Success with ceiling lifts will be more directly related to the home’s architecture as far as:
a) Ceiling structure and heights
b) Door headers; they can block the track but this can be accommodated for.
c) Room size, available space adjacent your child for you or caregiver within the room adjacent the activity area. There needs to be enough space for you to help.
d) Storage availability for the slings, Closets nearby are necessary or slings get tossed on the floor and result in clutter and tripping hazard for ambulatory helpers. There are slings for transport and slings for toileting as well that have a hole in the seat bottom.
e) Electrical requirements of the lift and battery that needs an outlet to recharge.
Dropped ceilings in the bathroom can be difficult for ceiling lift installation as ceiling height must be sufficient so the lift and sling apparatus has room to work. Ceiling tracks can curve but not be cut on that curve and they can be easily lengthened to your specific needs, if along a hallway. Some systems have “T” intersections allowing the user to navigate anywhere within the home.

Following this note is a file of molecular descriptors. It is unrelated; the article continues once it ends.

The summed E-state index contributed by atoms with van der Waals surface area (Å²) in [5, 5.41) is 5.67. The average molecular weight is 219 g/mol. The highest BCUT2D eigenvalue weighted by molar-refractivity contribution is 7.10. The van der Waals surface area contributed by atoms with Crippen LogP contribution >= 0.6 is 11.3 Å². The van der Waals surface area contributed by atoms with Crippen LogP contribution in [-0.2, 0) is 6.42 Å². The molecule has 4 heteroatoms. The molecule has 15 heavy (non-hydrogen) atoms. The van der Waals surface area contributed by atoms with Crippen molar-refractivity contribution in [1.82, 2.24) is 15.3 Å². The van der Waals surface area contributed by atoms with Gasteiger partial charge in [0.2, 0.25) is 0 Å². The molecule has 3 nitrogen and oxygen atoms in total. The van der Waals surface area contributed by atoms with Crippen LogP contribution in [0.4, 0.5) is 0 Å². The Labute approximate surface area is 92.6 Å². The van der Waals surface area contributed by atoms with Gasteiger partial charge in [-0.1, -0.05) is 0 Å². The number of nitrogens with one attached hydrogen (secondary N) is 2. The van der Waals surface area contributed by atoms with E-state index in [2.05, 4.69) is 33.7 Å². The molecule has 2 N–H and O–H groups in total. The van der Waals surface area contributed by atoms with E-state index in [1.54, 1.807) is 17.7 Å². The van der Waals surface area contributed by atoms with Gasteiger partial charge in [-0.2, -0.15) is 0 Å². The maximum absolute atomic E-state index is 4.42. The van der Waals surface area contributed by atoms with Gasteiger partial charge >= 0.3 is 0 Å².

Ceiling lifts therefore are more easily installed in new homes but can be utilized in a remodel or major home modification. For all of these reasons it is a good idea to involve a professional architect who specialized in access, better yet home access, especially if the system is used throughout the house.
The benefits of ceiling or stationary wall lifts are many when compared to rolling floor models, we will discuss both shortly. Those benefits include:
a) They will be out of the way, leaving floor space free and not in the way of anyone else and possibly being a safety concern in and of themselves.
b) Using ceiling lifts reduces the time for a bed-to-chair transfer significantly compared to floor lifts.
c) Ceiling lifts reduce the physical and static overload on the caregiver.
d) When using ceiling lifts, the caregiver is able to stay closer to the child providing reassurance and comfort.
e) The ceiling lift can overcome the issues of changes in floor level and thresholds.
2) Stationary lifts attach to a wall that can assist only with transfers but not movement from place to place. These types may be all that is needed if your home is mostly wheelchair accessible and your child can roll around, barrier free. You could locate one at the bed and one at the toilet for example, so long as your child can roll to the W.C. down the hall and through the bathroom door opening. But
these do not move.